Product design holds tremendous monetary value globally. This often leads to successful designs falling victim to knock-offs that can damage brand loyalty and reduce revenue. Design patents, which protect the ornamental appearance of an article, are a proven effective tool in combating copycats. While consumer products, like footwear and wearable technology, are obvious candidates for design patent protection, it is easy to overlook design patent protection for other types of goods such as industrial products, graphical user interface, and type fonts. Below is a sampling of various products that are protected by design patent.
Design Patent Examples
Almost five years ago, the U.S. joined the Hague Agreement, providing U.S.-based entities the possibility of filing up to 100 designs in one International Design Application (IDA) designating multiple countries that are a party to the Hague Agreement. With 73 countries (including 4 of the largest intellectual property offices in the world) now participating in the Hague system, and others, like China, exploring eventual membership, applicants may be wondering what is the better way to secure worldwide protection for a design. In other words, is it better to file a single IDA through the Hague system or file multiple separate national design applications directly with each intellectual property office of interest?
For applicants domiciled or that have a real and effective place of business in a country that is party to the Hague Agreement, filing a single IDA might sound more appealing. Indeed, unlike filing multiple national design applications (which requires an applicant to engage local counsel to make the filing on the applicant’s behalf), filing through the Hague system provides the upfront cost benefit of avoiding the expense of local counsel. It also provides the long term benefit of administrative efficiency because, for example, renewals may be made for all or some of the industrial designs included in the international registration and for all or some of the designated countries.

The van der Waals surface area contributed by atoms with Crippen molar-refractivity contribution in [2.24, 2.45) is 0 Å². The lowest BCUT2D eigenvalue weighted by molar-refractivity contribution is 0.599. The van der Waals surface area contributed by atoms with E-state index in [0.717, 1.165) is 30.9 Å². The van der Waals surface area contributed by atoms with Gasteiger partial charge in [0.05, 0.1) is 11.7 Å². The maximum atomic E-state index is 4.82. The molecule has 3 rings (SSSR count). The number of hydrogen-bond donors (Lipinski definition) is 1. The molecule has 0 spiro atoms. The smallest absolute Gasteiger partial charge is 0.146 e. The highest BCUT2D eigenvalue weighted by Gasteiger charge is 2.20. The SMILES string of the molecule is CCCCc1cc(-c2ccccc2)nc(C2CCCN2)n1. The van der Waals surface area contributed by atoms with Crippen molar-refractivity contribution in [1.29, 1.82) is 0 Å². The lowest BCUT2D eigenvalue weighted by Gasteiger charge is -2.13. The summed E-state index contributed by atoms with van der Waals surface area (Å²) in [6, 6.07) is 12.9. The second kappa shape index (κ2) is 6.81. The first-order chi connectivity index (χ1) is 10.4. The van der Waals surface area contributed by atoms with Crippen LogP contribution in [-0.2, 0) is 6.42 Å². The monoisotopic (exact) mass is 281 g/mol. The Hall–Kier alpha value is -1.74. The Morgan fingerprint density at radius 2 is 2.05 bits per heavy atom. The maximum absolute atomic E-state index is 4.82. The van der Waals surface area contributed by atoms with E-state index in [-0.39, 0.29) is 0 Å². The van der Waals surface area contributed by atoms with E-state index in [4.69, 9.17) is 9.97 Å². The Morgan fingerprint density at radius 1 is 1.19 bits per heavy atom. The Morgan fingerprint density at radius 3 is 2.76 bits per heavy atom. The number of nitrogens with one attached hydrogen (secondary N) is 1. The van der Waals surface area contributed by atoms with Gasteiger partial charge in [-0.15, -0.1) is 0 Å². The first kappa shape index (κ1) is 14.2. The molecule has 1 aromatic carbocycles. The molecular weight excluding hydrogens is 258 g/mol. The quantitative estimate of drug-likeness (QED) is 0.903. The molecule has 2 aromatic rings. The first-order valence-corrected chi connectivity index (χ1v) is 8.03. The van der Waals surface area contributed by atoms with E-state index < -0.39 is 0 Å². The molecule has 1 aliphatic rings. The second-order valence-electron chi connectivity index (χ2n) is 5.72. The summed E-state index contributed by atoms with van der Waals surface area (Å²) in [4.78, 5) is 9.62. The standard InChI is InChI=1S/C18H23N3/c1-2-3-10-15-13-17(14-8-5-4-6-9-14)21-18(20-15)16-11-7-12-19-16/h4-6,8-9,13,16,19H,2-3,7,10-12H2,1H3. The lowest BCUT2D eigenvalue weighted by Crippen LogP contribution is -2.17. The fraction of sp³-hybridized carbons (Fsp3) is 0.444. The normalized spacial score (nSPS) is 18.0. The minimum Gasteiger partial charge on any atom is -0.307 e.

But, before deciding to filing an IDA, it is important to note that an IDA is examined according to each designated country’s particular rules (which vary from country to country), including whether the IDA will be examined only for formalities or substantively for patentability. And, if an IDA is objected to or rejected during examination, local counsel would need to be engaged to address the objection/rejection, cancelling out the upfront cost benefit of filing an IDA.
Regardless of which filing system an applicant decides to use, there is, in general, limited ability to change the representations of a design and maintain Paris Convention priority after their home country patent application is filed. Therefore, all applicants should be mindful of the particular rules of the countries they plan to direct file in or designate in their IDA to ensure that their initial application contains representations that are ready to file abroad. To that end, the following quick-reference guide provides a sampling of design preparation and prosecution requirements in a variety of countries around the world.
This article appeared in the 2020 Patent Prosecution Tool Kit.